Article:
Across the District, residents see many neighborhoods thriving as they haven’t in decades, but depending on their income and race, Washingtonians often see that boom benefiting different groups. What many residents do agree on is that the city’s mayor and other elected officials have little ability to ensure that the new prosperity will lift all boats.

Whether Bloomingdale’s new economic reality — house prices have tripled on some blocks over the past decade — is a result of city policy, a cultural shift toward urban centers or the District’s relatively solid job market even through the recession, Washingtonians of all incomes, races and ages agree that their neighborhood is a good place to live.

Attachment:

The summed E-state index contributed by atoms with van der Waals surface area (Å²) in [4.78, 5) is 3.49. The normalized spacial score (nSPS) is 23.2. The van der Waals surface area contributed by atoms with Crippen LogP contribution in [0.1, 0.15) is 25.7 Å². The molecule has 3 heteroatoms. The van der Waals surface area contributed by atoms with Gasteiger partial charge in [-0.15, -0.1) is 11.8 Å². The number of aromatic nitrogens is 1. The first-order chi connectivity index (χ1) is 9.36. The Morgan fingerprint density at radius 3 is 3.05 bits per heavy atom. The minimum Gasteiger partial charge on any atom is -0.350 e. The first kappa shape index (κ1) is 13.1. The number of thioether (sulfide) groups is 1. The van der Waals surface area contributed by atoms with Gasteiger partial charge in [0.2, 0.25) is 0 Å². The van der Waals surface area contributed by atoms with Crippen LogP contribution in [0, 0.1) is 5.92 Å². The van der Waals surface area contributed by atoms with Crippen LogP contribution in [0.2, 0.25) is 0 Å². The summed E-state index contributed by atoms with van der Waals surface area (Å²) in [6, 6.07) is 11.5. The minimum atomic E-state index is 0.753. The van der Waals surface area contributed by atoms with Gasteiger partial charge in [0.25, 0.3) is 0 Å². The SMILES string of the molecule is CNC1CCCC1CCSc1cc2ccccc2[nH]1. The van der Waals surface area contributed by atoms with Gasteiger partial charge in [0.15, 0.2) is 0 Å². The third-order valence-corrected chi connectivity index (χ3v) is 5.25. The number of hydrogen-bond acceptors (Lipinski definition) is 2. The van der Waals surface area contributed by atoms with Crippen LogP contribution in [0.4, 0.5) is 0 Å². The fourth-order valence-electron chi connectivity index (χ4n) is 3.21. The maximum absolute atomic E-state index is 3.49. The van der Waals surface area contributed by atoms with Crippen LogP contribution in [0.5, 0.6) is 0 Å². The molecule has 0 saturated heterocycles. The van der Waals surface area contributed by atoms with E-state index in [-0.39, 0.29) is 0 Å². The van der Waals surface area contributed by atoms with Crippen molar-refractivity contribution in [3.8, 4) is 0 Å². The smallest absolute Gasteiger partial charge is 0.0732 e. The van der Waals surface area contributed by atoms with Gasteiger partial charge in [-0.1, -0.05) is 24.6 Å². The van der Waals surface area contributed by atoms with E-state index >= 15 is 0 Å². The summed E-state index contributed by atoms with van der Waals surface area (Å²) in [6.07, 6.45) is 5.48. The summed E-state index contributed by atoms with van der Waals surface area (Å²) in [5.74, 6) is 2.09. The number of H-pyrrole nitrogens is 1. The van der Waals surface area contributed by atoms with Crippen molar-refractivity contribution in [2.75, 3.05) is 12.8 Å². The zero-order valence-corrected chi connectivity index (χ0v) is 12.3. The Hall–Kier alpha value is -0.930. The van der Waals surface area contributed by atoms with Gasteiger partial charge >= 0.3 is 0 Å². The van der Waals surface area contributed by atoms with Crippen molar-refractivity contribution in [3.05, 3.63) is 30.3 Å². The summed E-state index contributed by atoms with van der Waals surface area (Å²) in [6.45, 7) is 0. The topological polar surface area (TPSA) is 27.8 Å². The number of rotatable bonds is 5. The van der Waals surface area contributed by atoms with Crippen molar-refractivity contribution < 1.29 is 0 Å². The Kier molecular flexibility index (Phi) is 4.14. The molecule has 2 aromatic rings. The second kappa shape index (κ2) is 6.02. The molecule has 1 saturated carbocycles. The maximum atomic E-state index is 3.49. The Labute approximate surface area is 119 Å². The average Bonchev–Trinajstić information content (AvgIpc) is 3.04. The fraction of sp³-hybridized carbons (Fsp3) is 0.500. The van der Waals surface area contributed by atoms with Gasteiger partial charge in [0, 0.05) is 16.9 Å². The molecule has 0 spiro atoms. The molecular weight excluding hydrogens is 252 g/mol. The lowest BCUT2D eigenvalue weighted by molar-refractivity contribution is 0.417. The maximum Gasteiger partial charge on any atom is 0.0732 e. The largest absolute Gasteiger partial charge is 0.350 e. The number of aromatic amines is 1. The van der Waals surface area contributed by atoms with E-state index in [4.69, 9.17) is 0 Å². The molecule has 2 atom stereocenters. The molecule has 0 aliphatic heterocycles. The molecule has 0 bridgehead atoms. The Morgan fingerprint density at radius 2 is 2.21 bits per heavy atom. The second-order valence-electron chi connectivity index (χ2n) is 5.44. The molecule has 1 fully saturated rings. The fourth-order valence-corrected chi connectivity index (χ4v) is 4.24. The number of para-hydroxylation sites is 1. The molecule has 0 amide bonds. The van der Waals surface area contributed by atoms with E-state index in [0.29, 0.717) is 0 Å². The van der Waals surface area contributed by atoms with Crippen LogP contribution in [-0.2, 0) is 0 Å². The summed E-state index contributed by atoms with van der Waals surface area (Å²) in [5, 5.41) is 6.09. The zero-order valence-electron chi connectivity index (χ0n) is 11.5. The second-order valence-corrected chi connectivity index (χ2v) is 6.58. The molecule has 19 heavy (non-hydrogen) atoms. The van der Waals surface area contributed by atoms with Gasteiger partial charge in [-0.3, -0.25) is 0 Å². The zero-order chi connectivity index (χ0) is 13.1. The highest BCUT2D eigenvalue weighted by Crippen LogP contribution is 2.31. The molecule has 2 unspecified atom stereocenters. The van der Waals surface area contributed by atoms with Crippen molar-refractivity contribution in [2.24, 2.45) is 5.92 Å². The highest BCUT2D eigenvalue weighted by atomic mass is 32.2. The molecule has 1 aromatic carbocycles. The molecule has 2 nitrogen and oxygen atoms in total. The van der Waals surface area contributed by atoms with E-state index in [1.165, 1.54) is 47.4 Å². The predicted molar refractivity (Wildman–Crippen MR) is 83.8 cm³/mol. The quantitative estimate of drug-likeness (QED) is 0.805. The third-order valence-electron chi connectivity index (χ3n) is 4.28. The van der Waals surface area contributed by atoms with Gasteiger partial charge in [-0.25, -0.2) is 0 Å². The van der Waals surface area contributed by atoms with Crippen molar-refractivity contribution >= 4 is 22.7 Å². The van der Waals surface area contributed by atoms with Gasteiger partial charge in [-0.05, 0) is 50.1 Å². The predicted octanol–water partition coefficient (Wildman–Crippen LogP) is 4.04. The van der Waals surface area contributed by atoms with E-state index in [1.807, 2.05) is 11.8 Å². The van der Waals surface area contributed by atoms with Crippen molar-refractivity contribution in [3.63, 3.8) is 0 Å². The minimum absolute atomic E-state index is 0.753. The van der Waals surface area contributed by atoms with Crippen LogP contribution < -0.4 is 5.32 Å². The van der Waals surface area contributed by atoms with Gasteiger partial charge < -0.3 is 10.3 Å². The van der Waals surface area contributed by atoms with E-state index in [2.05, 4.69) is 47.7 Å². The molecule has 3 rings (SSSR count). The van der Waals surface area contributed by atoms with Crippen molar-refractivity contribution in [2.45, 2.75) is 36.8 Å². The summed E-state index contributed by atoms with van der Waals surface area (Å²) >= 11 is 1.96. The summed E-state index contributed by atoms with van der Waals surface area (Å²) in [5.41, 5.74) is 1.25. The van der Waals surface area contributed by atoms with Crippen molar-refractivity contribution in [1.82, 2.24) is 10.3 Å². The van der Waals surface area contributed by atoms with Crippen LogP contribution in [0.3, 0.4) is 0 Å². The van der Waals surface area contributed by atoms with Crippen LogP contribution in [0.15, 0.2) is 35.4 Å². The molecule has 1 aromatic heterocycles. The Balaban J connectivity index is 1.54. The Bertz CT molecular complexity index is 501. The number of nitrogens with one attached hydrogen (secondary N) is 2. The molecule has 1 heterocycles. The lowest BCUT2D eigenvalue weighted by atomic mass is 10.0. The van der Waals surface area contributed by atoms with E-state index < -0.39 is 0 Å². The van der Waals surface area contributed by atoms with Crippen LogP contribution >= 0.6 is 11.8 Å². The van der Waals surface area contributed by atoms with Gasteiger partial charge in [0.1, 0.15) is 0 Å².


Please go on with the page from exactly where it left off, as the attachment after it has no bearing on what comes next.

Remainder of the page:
In a new Washington Post poll, a majority of D.C. residents say their neighborhood has gotten better in recent years — the first time in 26 years of polling that a majority has expressed such optimism. But there is also broad consensus that the city’s surging population, rising affluence and diminished crime are ultimately good for people with money and of little benefit to those without.

After a decade of frenetic demographic change — the population of Bloomingdale’s Zip code, 20001, went from 6 percent white in 2000 to 33 percent white in 2010 — Washingtonians’ views about gentrification are polarized along racial and economic lines...........................